Wells Fargo Bank filed a lawsuit Thursday against Praveen Khurana and his limited liability company Top Restaurant Investment for alleged damage suffered during and after the December 2019 fire that destroyed the Emperor of India King Thai restaurant.
The action adds to the legal woes of Khurana, who has also been charged with 22 zoning code violations over his alleged failure to clean up burnt down properties at 858 and 854 Main St., which adjoin the downtown branch. San Francisco-based San Bank City of Lewiston. Its zoning lawsuit has been twice delayed due to pandemic restrictions, but it is now scheduled for February.
The property is also the subject of remediation action by the Town of Lewiston, which faces increasing pressure to remove the public safety hazard the burnt structure presents to the public. City manager Alan Nygaard said his staff had outlined work to be done on the site so the city can apply for bids for the project as early as next week.
Once a contractor is hired, Nygaard said the city has the legal authority under Idaho law to go to private Khurana property to remove nuisance to public safety. This includes filling the basement to prevent people from falling, he said.
Khurana himself initiated legal action earlier this week, filing a lawsuit against Auto-Owners Insurance of Lansing, Michigan, over its decision not to pay Khurana’s claim after the fire. The Idaho State Fire Marshal’s Office has classified the cause of the blaze as “undetermined” after a year-long investigation that was delayed by the pandemic. The insurance company did not respond to a request for comment on Friday.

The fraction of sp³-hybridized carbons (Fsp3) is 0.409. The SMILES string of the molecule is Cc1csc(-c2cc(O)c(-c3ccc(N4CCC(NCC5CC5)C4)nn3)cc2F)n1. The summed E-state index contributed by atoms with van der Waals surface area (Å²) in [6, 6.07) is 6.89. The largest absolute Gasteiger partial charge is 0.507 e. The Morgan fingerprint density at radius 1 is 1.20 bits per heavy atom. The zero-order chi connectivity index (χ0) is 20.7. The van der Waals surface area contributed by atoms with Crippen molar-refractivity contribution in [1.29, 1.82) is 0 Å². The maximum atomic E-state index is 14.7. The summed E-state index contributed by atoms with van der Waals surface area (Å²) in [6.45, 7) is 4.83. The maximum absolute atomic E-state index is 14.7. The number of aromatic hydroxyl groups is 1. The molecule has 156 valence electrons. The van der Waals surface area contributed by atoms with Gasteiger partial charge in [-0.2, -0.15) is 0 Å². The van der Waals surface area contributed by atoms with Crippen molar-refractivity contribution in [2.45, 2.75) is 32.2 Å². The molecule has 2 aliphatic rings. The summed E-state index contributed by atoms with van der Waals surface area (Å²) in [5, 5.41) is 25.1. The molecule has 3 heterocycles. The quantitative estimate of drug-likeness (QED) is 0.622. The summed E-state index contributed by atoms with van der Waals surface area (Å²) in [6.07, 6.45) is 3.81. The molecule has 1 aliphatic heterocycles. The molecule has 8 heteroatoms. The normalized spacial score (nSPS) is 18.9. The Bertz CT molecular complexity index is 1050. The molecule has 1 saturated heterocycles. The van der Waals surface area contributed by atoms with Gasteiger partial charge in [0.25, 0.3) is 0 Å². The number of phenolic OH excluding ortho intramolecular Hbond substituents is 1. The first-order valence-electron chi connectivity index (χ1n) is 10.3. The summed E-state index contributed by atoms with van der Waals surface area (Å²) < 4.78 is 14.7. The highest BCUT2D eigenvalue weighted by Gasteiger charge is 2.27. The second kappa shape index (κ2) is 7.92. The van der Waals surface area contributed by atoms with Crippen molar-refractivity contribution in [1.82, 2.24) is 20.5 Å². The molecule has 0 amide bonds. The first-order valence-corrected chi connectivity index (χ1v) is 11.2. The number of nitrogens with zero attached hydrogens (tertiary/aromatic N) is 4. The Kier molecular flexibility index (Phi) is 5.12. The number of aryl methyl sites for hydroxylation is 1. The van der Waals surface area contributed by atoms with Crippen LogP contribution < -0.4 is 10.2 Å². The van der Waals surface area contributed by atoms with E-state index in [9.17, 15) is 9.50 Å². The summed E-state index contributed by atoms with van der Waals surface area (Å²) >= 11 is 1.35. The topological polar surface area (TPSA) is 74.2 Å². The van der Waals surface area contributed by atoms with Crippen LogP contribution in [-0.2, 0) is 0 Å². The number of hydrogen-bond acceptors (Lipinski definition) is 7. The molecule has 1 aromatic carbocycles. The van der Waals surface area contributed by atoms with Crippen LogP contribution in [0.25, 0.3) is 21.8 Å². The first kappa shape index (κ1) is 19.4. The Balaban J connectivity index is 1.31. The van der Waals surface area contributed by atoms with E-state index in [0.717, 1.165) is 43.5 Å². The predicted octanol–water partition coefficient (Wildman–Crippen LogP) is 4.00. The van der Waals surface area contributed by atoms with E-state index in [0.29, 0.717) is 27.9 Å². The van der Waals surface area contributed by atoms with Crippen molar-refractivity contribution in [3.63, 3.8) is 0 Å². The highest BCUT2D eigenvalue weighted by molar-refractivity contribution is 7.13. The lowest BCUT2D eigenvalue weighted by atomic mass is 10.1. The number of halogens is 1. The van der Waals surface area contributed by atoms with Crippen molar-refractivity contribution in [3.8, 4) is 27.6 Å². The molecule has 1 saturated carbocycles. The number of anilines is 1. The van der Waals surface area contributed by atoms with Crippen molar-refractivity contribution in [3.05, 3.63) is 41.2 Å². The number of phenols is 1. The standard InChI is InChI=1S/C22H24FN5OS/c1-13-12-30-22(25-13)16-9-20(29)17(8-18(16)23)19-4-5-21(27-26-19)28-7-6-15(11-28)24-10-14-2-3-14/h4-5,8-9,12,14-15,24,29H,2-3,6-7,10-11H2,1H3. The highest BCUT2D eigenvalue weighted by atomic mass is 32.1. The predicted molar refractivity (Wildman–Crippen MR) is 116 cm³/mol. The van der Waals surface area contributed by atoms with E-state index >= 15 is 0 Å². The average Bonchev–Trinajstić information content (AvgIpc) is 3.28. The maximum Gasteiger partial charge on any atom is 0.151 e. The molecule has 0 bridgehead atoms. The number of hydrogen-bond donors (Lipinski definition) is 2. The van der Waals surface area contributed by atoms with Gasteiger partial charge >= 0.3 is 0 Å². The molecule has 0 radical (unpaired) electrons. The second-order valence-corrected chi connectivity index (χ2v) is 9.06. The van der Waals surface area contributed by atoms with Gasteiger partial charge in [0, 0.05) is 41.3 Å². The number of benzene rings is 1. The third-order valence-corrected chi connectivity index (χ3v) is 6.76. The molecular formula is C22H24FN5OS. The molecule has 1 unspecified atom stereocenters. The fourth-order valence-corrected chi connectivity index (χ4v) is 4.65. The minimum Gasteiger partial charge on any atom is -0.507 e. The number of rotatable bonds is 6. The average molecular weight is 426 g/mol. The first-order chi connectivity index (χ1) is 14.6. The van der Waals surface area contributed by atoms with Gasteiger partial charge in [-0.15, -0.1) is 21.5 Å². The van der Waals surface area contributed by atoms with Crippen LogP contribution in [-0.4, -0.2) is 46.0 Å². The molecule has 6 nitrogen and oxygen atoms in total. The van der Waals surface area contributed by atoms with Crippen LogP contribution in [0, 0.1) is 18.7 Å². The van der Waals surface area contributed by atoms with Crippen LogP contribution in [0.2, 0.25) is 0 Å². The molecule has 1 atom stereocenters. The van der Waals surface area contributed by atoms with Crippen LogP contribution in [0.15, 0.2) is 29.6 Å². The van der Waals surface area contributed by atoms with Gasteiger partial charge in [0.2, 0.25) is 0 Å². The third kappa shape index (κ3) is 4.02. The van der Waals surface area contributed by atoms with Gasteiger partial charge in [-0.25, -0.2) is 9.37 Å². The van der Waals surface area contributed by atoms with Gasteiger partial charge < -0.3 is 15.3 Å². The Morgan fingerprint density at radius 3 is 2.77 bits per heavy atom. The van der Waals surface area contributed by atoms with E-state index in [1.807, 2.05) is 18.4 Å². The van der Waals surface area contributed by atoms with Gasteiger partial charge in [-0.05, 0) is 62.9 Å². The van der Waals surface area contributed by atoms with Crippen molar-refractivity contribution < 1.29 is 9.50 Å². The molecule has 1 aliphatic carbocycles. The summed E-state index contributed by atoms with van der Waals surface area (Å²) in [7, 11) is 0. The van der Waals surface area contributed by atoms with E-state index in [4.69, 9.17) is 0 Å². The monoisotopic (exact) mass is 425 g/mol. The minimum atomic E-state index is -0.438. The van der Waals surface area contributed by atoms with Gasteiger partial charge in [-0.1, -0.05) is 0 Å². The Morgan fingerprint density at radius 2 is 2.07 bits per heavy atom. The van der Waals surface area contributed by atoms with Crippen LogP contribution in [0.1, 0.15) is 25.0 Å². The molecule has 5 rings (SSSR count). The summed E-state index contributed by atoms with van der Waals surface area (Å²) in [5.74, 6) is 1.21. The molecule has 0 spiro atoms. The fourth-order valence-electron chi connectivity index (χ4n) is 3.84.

The Wells Fargo lawsuit seeks specific damages of $ 17,134.45 for the smoke and water that entered the building at the time of the fire. He also claims that the defendant violated by allowing fire, smoke, water and other contaminants to enter Wells Fargo property. This section of the lawsuit seeks damages which will be determined at trial.
“The defendants, by poorly maintaining the building, failing to install fire safety mechanisms and fail to adhere to required codes, have caused significant damage to Wells Fargo,” said the lawsuit.
Lewiston Town Building Official John Smith said Khurana was hit with a further misdemeanor zoning code violation last month after allegedly attempting to sporadically clean up the property after the town issued a stop work order when its reduction efforts were deemed insufficient. Smith will provide city council with an update on reduction efforts at its December 20 meeting.
Smith also addressed the issue of Khurana apparently trying to live in the rubble of her old restaurant. Khurana still receives mail there, but the building is condemned and without electricity or water, so human habitation is not allowed. The neighborhood is also zoned to prohibit residential use on the first floor of any building, he added.
Lewiston police informed Khurana at least once that he was not allowed to reside there, Smith said. But as the owner, he is allowed to enter the site for other purposes.